For the most part, I agree with Braaten's take, especially in the final sentence. I think it is terribly important that we always remember (as my Protestant friends in blogland have) that faith is a gift, not something that first originates within us. Yes we believe, we have faith. But before we have faith, it is given to us by God, given (normally) in baptism. With the Lutheran tradition (and others), the Catholic Church clearly teaches that we receive faith when we are baptized in the Name of the Father, and of the Son, and of the Holy Spirit. The distinction between belief and faith (referred to in Dominus Iesus 7) is important to remember: the former is a completely human work; the latter is a gift of God to man, which man then "does".
Scalia: radicalist!

According to an editorial in today's Washington Post, Justice Scalia's article in First Things titled God's Justice and Ours. Now, while I disagree with Scalia's take in this article, I do not do so with the contempt and mis-reading which the WaPost's editors do.

My major bone of contention is the Post's apparent assertion that Scalia argues that the source of the government's power is a divine right to rule. This assertion is made in reaction to this statement by Scalia: ""The reaction of people of faith to this tendency of democracy to obscure the divine authority behind government should not be resignation to it, but the resolution to combat it as effectively as possible."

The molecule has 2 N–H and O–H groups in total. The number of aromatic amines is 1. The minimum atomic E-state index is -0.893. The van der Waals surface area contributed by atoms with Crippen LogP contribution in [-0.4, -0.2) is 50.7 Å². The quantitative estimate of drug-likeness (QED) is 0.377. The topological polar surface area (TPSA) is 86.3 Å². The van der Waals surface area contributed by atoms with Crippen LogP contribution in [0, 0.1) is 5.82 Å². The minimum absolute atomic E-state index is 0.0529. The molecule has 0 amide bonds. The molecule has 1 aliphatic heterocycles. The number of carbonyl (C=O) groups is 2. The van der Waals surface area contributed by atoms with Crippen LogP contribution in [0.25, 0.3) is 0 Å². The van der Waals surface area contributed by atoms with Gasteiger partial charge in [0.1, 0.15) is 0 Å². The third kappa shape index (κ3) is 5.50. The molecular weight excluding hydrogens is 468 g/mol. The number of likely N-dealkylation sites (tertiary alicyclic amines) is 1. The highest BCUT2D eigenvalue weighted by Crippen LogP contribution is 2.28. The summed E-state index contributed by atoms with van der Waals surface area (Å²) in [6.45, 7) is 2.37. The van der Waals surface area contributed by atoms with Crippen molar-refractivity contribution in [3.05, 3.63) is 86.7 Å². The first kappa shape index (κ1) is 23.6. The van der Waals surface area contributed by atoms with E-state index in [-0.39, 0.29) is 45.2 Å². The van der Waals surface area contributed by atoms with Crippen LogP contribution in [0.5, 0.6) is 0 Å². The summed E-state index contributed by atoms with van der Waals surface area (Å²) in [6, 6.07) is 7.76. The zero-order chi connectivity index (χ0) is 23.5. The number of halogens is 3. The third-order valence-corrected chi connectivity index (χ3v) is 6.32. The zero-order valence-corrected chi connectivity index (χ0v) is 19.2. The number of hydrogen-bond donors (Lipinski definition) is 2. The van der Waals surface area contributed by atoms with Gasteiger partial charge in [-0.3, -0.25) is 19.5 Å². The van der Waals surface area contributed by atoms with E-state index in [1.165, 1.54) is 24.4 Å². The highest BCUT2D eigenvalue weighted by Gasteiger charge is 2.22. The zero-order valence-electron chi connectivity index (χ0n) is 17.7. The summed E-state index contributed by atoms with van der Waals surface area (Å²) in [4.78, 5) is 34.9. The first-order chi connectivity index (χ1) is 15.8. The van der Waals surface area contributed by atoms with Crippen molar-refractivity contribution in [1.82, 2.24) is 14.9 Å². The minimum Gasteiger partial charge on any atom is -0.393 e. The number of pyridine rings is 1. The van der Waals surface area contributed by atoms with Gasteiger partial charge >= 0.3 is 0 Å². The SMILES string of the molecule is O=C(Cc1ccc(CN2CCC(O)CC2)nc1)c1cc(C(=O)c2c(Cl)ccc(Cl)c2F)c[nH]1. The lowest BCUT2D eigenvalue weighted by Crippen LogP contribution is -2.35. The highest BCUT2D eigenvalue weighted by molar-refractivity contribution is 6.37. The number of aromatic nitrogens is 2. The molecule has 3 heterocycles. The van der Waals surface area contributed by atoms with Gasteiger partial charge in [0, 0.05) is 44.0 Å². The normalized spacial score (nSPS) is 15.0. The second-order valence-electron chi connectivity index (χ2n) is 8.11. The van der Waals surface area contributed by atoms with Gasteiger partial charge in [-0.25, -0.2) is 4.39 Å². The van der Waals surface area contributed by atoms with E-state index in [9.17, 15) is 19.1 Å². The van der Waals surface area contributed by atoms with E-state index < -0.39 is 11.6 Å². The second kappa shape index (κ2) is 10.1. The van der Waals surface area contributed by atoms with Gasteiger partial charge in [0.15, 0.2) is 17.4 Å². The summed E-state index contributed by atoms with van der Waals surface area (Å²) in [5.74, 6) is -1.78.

However, an honest and objective reading of this passage in context returns no hint of sinister motives and/or intentions on Scalia's part. Instead, Scalia argues that the authority of the government is more than the sum of the wills of the people who authorize the government to act. And I think he's right.

The editorial makes other claims and arguments about Scalia's article, but the best thing (as always) is to read both for yourself. You be the judge.

Sunday, August 11, 2002

Delta Force

I'm currently reading Inside Delta Force, by founding member Eric Haney. Very interesting reading. If you're at all interested in the process by which a member of the armed forces becomes an Operator, and what life in the counterterrorist unit is like, check it out.

Saturday, August 10, 2002

Evangelization and Ecumenism

As anyone who has read my blog since I started it back at Eastertime probably knows, ecumenism (visible unity among Christians) is one my major interests. I'd like to take a moment to explain why, or at least give some of the reasons why.

The modern ecumenical movement got its start in the late nineteenth century, when missionaries from a variety of Protestant communities found that their own differences where constituting an obstacle to missionary activity among people of other beliefs. This led to meetings of various communities, the goal of which was to reconcile the differences among them.